Many in the Northeast are digging out from what turned out to be a typical snowstorm – not a “Superstorm”. Thanks to worse crises in the past, however, a federal Northeast Home Heating Oil Reserve was set up in 2000 and--thanks to Superstorm Sandy--federal and New York gasoline strategic reserves were put in place much more recently. The winter propane crisis of 2013-14 also sparked talk of a possible strategic reserve for propane. The theory behind establishing these stockpiles is that in markets that depend heavily on steady, reliable flow of energy products it’s important to have a cushion, a squirreled-away supply to avoid the price spikes and near-panic that can follow the words, “Sorry folks, we’re all out.” Today we examine what’s been done, how it’s worked, and what might be next.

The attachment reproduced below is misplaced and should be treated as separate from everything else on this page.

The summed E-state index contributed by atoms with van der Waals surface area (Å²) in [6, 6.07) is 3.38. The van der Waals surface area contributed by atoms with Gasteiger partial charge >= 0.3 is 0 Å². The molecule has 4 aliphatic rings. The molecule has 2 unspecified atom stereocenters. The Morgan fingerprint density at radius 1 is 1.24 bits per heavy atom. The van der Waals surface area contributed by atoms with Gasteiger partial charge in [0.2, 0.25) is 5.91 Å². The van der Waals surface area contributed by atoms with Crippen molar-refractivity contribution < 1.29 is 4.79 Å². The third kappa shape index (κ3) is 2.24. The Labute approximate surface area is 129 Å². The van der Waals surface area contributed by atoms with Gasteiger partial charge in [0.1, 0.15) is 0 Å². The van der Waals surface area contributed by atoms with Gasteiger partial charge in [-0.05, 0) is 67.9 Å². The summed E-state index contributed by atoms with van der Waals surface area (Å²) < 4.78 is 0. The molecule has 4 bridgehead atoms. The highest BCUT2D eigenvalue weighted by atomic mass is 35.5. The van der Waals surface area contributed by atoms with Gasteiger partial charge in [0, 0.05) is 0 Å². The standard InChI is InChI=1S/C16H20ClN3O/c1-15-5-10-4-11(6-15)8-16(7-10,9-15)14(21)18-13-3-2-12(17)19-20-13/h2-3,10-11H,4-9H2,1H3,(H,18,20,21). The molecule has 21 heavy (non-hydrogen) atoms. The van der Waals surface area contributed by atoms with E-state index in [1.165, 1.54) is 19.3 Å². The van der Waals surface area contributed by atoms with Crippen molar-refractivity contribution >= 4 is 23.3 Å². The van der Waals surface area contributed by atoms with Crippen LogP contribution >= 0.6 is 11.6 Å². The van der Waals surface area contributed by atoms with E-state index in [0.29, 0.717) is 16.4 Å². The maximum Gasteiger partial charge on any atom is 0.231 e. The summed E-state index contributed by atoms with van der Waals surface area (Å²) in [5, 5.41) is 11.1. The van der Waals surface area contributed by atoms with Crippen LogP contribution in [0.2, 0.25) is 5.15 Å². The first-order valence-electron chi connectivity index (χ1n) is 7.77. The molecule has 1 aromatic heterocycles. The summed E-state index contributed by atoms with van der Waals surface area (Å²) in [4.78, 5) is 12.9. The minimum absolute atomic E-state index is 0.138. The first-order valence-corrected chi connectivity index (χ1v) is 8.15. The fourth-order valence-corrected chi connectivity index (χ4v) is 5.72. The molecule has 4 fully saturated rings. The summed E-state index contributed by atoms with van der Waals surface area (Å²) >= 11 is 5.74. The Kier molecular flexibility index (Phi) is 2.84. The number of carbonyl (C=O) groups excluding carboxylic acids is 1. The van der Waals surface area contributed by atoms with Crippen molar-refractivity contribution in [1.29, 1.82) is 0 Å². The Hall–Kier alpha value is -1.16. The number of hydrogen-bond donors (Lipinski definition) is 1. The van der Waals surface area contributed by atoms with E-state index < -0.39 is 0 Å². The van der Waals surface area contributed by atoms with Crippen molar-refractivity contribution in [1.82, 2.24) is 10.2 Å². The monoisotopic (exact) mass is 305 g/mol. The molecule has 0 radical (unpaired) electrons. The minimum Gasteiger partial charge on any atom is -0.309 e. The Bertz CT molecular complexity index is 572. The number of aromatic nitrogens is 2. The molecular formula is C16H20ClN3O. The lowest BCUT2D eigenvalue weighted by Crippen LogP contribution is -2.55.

There are three sure-fire ways to spur interest in establishing a strategic reserve of hydrocarbons: people waiting in long lines at the gas pump, people shivering in unheated homes in the dead of winter, or prices spiking in times of shortage. (Provide two or, better yet, all three of these and action will be swift and bi-partisan!) The granddaddy of all strategic reserves, of course, is the Strategic Petroleum Reserve (SPR), which was set up 40 years ago after the 1973-74 oil embargo. The idea of stockpiling crude for an emergency was first floated during World War II; it was considered again in the 1950s and in 1970, but the huge market and economic dislocations caused by the oil embargo soon thereafter finally made the SPR happen. It took a few years for the feds to buy and fill the four underground salt dome storage facilities along the Gulf Coast that now hold a total of about 692 MMBbl of crude (see Figure #1 for a summary of SPR sites and pipeline connections to refining centers). An expansion of the SPR (current capacity, 727 MMBbl) to 1 BBbl by 2018 was authorized by the Energy Policy Act of 2005, but no funding is in place to make the expansion a reality.
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